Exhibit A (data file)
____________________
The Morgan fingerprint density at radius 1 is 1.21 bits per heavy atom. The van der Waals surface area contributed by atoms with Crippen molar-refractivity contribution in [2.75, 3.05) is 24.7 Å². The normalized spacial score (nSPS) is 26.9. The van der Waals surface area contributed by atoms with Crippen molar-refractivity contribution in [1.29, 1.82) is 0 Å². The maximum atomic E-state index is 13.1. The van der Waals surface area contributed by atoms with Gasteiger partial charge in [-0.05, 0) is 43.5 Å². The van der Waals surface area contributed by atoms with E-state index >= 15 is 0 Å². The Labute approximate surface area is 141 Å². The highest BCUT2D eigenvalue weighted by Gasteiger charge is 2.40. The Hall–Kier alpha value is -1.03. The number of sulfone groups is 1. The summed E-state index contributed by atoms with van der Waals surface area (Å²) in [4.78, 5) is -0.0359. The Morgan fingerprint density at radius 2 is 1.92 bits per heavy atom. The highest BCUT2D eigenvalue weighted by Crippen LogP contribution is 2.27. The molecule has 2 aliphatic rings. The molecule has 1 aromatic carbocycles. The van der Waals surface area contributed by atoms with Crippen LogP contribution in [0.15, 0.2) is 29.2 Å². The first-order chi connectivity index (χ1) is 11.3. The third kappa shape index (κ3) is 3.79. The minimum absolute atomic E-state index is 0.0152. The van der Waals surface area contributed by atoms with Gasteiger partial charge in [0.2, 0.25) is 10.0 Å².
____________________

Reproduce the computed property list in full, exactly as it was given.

The Morgan fingerprint density at radius 1 is 1.21 bits per heavy atom. The van der Waals surface area contributed by atoms with Crippen molar-refractivity contribution in [2.75, 3.05) is 24.7 Å². The normalized spacial score (nSPS) is 26.9. The van der Waals surface area contributed by atoms with Crippen molar-refractivity contribution in [1.29, 1.82) is 0 Å². The maximum atomic E-state index is 13.1. The van der Waals surface area contributed by atoms with Gasteiger partial charge in [-0.05, 0) is 43.5 Å². The van der Waals surface area contributed by atoms with E-state index >= 15 is 0 Å². The Labute approximate surface area is 141 Å². The highest BCUT2D eigenvalue weighted by Gasteiger charge is 2.40. The Hall–Kier alpha value is -1.03. The number of sulfone groups is 1. The summed E-state index contributed by atoms with van der Waals surface area (Å²) in [4.78, 5) is -0.0359. The Morgan fingerprint density at radius 2 is 1.92 bits per heavy atom. The highest BCUT2D eigenvalue weighted by Crippen LogP contribution is 2.27. The molecule has 2 aliphatic rings. The molecule has 1 aromatic carbocycles. The van der Waals surface area contributed by atoms with Crippen LogP contribution in [0.15, 0.2) is 29.2 Å². The first-order chi connectivity index (χ1) is 11.3. The third kappa shape index (κ3) is 3.79. The minimum absolute atomic E-state index is 0.0152. The van der Waals surface area contributed by atoms with Gasteiger partial charge in [0.2, 0.25) is 10.0 Å².